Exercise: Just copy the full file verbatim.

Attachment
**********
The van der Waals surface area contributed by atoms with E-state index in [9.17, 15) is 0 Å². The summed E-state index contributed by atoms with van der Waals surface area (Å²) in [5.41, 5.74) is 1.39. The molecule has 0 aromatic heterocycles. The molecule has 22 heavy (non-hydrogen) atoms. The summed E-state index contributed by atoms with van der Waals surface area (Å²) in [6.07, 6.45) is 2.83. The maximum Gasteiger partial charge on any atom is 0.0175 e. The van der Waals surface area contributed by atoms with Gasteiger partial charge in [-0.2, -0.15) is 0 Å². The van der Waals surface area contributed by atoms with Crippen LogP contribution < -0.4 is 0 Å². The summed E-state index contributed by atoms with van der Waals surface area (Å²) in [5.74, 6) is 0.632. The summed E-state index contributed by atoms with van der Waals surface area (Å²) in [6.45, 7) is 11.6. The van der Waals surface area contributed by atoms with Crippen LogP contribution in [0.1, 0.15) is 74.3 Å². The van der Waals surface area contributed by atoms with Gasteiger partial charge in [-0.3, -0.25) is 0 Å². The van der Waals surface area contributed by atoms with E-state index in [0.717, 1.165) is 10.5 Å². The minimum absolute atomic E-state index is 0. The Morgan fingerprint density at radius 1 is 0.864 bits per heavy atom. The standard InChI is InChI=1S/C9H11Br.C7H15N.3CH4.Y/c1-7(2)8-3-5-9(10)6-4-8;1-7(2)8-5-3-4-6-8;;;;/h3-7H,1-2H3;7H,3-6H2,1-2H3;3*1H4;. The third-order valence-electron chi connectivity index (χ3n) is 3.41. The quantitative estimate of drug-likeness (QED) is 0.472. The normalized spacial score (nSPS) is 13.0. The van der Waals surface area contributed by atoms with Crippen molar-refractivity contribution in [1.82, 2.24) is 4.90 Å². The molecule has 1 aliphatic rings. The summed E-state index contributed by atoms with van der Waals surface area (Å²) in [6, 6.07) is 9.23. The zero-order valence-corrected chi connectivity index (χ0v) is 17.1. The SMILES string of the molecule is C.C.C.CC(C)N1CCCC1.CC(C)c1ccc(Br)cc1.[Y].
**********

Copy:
The van der Waals surface area contributed by atoms with E-state index in [9.17, 15) is 0 Å². The summed E-state index contributed by atoms with van der Waals surface area (Å²) in [5.41, 5.74) is 1.39. The molecule has 0 aromatic heterocycles. The molecule has 22 heavy (non-hydrogen) atoms. The summed E-state index contributed by atoms with van der Waals surface area (Å²) in [6.07, 6.45) is 2.83. The maximum Gasteiger partial charge on any atom is 0.0175 e. The van der Waals surface area contributed by atoms with Gasteiger partial charge in [-0.2, -0.15) is 0 Å². The van der Waals surface area contributed by atoms with Crippen LogP contribution < -0.4 is 0 Å². The summed E-state index contributed by atoms with van der Waals surface area (Å²) in [5.74, 6) is 0.632. The summed E-state index contributed by atoms with van der Waals surface area (Å²) in [6.45, 7) is 11.6. The van der Waals surface area contributed by atoms with Crippen LogP contribution in [0.1, 0.15) is 74.3 Å². The van der Waals surface area contributed by atoms with Gasteiger partial charge in [-0.3, -0.25) is 0 Å². The van der Waals surface area contributed by atoms with E-state index in [0.717, 1.165) is 10.5 Å². The minimum absolute atomic E-state index is 0. The Morgan fingerprint density at radius 1 is 0.864 bits per heavy atom. The standard InChI is InChI=1S/C9H11Br.C7H15N.3CH4.Y/c1-7(2)8-3-5-9(10)6-4-8;1-7(2)8-5-3-4-6-8;;;;/h3-7H,1-2H3;7H,3-6H2,1-2H3;3*1H4;. The third-order valence-electron chi connectivity index (χ3n) is 3.41. The quantitative estimate of drug-likeness (QED) is 0.472. The normalized spacial score (nSPS) is 13.0. The van der Waals surface area contributed by atoms with Crippen molar-refractivity contribution in [1.82, 2.24) is 4.90 Å². The molecule has 1 aliphatic rings. The summed E-state index contributed by atoms with van der Waals surface area (Å²) in [6, 6.07) is 9.23. The zero-order valence-corrected chi connectivity index (χ0v) is 17.1. The SMILES string of the molecule is C.C.C.CC(C)N1CCCC1.CC(C)c1ccc(Br)cc1.[Y].